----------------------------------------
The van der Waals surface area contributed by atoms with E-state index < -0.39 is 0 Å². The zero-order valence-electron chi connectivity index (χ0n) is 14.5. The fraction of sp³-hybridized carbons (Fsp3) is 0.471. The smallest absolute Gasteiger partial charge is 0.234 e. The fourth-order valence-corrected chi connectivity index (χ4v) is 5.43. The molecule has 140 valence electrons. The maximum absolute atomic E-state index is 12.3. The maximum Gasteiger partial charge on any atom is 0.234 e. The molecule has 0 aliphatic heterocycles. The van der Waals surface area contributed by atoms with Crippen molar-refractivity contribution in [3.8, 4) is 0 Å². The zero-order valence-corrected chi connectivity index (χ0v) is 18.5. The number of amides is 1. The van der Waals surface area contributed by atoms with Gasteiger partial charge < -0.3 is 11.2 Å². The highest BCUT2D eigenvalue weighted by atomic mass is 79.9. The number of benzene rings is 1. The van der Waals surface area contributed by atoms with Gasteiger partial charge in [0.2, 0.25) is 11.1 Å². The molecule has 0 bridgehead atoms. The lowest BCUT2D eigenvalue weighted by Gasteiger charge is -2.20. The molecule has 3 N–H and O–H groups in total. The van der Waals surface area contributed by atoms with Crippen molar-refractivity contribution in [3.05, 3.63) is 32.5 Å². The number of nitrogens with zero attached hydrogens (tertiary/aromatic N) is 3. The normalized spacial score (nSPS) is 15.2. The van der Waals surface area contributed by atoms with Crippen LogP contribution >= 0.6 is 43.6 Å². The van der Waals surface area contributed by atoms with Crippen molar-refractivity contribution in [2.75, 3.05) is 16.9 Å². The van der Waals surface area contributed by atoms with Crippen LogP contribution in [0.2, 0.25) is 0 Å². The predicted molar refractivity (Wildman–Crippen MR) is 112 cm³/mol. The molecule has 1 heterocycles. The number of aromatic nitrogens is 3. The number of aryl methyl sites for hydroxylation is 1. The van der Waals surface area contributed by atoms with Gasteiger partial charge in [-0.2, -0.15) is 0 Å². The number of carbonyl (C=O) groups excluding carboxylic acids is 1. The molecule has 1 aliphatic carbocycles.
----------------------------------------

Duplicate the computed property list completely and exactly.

The van der Waals surface area contributed by atoms with E-state index < -0.39 is 0 Å². The zero-order valence-electron chi connectivity index (χ0n) is 14.5. The fraction of sp³-hybridized carbons (Fsp3) is 0.471. The smallest absolute Gasteiger partial charge is 0.234 e. The fourth-order valence-corrected chi connectivity index (χ4v) is 5.43. The molecule has 140 valence electrons. The maximum absolute atomic E-state index is 12.3. The maximum Gasteiger partial charge on any atom is 0.234 e. The molecule has 0 aliphatic heterocycles. The van der Waals surface area contributed by atoms with Crippen molar-refractivity contribution in [3.8, 4) is 0 Å². The zero-order valence-corrected chi connectivity index (χ0v) is 18.5. The number of amides is 1. The van der Waals surface area contributed by atoms with Gasteiger partial charge < -0.3 is 11.2 Å². The highest BCUT2D eigenvalue weighted by atomic mass is 79.9. The number of benzene rings is 1. The van der Waals surface area contributed by atoms with Gasteiger partial charge in [0.2, 0.25) is 11.1 Å². The molecule has 0 bridgehead atoms. The lowest BCUT2D eigenvalue weighted by Gasteiger charge is -2.20. The molecule has 3 N–H and O–H groups in total. The van der Waals surface area contributed by atoms with Crippen molar-refractivity contribution in [3.05, 3.63) is 32.5 Å². The number of nitrogens with zero attached hydrogens (tertiary/aromatic N) is 3. The normalized spacial score (nSPS) is 15.2. The van der Waals surface area contributed by atoms with Crippen LogP contribution >= 0.6 is 43.6 Å². The van der Waals surface area contributed by atoms with Crippen molar-refractivity contribution in [2.75, 3.05) is 16.9 Å². The van der Waals surface area contributed by atoms with Crippen LogP contribution in [0.2, 0.25) is 0 Å². The predicted molar refractivity (Wildman–Crippen MR) is 112 cm³/mol. The molecule has 1 heterocycles. The number of aromatic nitrogens is 3. The number of aryl methyl sites for hydroxylation is 1. The van der Waals surface area contributed by atoms with Gasteiger partial charge in [-0.2, -0.15) is 0 Å². The number of carbonyl (C=O) groups excluding carboxylic acids is 1. The molecule has 1 aliphatic carbocycles.